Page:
Thermo-electrochemistry of boron doped diamond from fundamentals to application.

Meng, Lingcong (2016) Thermo-electrochemistry of boron doped diamond from fundamentals to application. PhD thesis, University of Warwick.

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Item Type:Thesis (PhD)
Item Status:Live Archive


Boron doped diamond (BDD), due to its exceptional electrochemical response (extended solvent window and low background current) and thermal properties (large thermal diffusivity and extreme resistance to thermal ablation), is investigated as the electrode material for thermoelectrochemical studies. A pulsed infrared (IR) laser technique is used to heat the electrode from the back (nonsolution) side. The non-isothermal pulsed technique enables mass transport to be more readily controlled as opposed to isothermal heating approaches such as a water bath.

The effect of temperature on fundamental electrochemical processes, such as mass transport, electron transfer (ET) kinetics and thermodynamics of both outer sphere and inner sphere redox mediators is investigated on both BDD macro- and micro- electrodes. The effective temperature increase at electrode surface can be determined both experimentally and theoretically using finite element models. Enhanced mass transport and ET process at elevated temperatures, in addition to the temperature coefficient of the redox mediators, play a crucial role in the temperature dependent electrochemical response.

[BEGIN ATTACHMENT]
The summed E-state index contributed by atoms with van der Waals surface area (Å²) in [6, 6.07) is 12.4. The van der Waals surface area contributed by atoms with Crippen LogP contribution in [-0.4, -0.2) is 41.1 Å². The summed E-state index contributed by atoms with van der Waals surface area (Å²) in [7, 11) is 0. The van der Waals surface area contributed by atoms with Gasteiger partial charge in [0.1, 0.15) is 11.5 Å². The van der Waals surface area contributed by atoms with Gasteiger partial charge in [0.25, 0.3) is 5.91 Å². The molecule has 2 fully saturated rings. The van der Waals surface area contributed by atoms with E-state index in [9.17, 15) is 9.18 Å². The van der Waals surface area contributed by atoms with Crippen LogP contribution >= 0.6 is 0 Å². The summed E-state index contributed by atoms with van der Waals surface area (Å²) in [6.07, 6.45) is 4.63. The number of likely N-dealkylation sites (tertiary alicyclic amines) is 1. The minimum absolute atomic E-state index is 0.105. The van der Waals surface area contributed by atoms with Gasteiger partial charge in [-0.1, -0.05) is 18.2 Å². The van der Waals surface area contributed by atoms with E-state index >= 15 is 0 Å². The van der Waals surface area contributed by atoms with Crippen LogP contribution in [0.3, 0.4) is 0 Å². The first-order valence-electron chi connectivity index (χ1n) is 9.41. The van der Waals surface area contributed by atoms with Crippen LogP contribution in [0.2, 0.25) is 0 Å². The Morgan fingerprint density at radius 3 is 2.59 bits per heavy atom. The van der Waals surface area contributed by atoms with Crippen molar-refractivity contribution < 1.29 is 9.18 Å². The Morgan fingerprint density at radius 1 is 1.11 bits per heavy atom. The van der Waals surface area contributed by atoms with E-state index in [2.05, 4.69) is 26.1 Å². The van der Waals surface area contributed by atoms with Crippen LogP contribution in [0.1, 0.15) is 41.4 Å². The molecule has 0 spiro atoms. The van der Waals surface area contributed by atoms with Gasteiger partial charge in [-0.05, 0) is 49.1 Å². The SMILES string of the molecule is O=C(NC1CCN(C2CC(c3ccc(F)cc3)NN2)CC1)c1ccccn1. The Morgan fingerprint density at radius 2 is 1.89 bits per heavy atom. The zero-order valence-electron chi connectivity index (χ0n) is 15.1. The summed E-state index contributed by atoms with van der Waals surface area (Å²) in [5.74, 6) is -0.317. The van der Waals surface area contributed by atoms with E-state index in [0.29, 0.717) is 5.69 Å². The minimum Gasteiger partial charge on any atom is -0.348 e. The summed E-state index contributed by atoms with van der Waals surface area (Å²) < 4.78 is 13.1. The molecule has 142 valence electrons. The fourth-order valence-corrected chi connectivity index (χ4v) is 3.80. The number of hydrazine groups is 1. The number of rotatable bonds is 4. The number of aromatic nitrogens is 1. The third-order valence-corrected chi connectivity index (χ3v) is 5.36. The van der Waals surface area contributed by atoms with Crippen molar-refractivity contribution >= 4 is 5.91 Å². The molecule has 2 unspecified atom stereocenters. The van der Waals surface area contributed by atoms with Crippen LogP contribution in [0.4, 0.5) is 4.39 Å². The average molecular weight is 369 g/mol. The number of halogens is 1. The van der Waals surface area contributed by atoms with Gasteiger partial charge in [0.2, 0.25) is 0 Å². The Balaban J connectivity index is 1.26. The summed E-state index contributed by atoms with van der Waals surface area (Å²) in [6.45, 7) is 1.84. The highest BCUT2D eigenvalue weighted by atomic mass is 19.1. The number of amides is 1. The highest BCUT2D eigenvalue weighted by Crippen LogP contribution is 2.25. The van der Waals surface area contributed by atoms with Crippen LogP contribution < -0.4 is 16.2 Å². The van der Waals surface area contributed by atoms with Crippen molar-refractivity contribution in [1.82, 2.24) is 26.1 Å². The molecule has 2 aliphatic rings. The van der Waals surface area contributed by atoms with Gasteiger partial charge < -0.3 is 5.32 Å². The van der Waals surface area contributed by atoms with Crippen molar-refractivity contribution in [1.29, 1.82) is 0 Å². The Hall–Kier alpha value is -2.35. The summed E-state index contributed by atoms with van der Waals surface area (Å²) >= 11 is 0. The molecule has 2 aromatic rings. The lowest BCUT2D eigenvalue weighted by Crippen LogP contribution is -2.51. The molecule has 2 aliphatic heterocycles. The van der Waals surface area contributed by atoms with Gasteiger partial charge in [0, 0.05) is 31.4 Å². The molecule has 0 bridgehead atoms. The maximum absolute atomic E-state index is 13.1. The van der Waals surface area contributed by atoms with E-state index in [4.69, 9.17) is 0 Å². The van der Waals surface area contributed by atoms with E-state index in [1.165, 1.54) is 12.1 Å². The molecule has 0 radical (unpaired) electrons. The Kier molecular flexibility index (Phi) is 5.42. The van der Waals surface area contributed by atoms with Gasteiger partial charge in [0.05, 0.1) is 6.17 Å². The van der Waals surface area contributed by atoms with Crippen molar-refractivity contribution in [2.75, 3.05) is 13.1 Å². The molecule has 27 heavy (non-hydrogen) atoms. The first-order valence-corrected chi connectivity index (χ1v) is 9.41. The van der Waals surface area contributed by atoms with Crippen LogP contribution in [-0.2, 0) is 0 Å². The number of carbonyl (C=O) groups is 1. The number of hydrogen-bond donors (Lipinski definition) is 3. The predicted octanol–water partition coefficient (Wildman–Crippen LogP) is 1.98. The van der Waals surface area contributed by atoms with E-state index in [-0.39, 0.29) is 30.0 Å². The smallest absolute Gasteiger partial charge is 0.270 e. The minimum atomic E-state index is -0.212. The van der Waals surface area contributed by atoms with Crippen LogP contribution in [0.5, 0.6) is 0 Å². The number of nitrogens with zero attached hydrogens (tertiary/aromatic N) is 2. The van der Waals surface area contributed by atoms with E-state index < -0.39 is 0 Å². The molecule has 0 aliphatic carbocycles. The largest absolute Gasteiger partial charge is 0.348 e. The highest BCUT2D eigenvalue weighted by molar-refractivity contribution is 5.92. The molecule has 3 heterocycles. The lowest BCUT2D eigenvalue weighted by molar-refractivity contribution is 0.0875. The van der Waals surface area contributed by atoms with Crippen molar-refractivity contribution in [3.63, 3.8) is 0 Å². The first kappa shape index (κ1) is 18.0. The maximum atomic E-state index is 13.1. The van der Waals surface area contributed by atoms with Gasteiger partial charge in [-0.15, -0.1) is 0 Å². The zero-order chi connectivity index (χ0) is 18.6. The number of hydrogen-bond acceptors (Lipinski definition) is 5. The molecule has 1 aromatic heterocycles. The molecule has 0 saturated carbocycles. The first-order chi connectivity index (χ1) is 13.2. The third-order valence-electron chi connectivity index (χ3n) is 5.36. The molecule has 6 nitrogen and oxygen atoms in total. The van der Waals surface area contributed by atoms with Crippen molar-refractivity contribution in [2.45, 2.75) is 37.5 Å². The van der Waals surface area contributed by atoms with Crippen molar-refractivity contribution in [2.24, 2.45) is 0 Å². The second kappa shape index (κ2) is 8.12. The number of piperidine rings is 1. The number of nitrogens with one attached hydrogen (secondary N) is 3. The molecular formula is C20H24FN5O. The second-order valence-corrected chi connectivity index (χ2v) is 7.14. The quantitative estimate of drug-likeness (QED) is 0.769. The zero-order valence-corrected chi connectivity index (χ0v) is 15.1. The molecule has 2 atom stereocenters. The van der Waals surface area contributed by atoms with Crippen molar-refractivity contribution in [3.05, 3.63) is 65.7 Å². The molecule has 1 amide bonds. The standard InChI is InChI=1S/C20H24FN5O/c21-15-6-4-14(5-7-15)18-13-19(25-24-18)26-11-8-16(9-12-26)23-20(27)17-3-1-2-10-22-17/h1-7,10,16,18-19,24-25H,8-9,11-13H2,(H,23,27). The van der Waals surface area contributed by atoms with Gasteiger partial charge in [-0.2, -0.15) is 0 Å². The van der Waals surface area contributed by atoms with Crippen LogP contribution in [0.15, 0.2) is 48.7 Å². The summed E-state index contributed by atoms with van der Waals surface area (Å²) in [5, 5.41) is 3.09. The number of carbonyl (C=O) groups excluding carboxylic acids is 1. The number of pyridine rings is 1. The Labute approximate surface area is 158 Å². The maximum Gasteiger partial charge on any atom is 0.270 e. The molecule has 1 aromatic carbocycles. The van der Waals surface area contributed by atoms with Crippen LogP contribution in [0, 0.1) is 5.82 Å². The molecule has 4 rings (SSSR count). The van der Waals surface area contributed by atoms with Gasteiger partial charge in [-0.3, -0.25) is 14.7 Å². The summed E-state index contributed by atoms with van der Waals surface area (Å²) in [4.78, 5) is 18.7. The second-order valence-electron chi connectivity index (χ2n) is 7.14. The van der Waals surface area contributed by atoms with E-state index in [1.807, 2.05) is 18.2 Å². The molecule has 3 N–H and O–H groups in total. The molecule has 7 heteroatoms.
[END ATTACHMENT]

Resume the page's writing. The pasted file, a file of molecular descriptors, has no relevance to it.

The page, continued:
Thermoelectrochemical studies are extended to an electroactive species which forms a solid structure after electrolysis. In particular, the cathodic electrodeposition of lead/lead oxide (Pb/PbO) under non-isothermal heating conditions in nitrate containing solutions is investigated. The effect of deposition potential, time, dissolved oxygen content and temperature are explored to understand the mechanism for the synthesis of crystalline PbO “plate” structures, and the role of electrodeposited Pb.

Further work explores the effect of temperature on an electroactive species which upon electrolysis forms a solid product which fouls the electrode surface. Using a BDD microelectrode it is possible to show how temperature can be used to minimise the effect of surface blocking after the oxidation of a neurotransmitter, dopamine, which is known to lead to electrode fouling.

Finally, proof of concept studies are undertaken to assess the suitability of a thermoelectrochemical approach to the detection of single nucleotide polymorphism (SNP) in deoxyribonucleic acid (DNA). Initial studies investigate immobilisation strategies for both (in separate experiments) electrochemically active self-assembled monolayers (SAM) and redox-labelled double stranded DNA on gold and BDD electrodes.

Divisions:College of Science > School of Chemistry
ID Code:47354
Deposited On:18 Nov 2021 11:07

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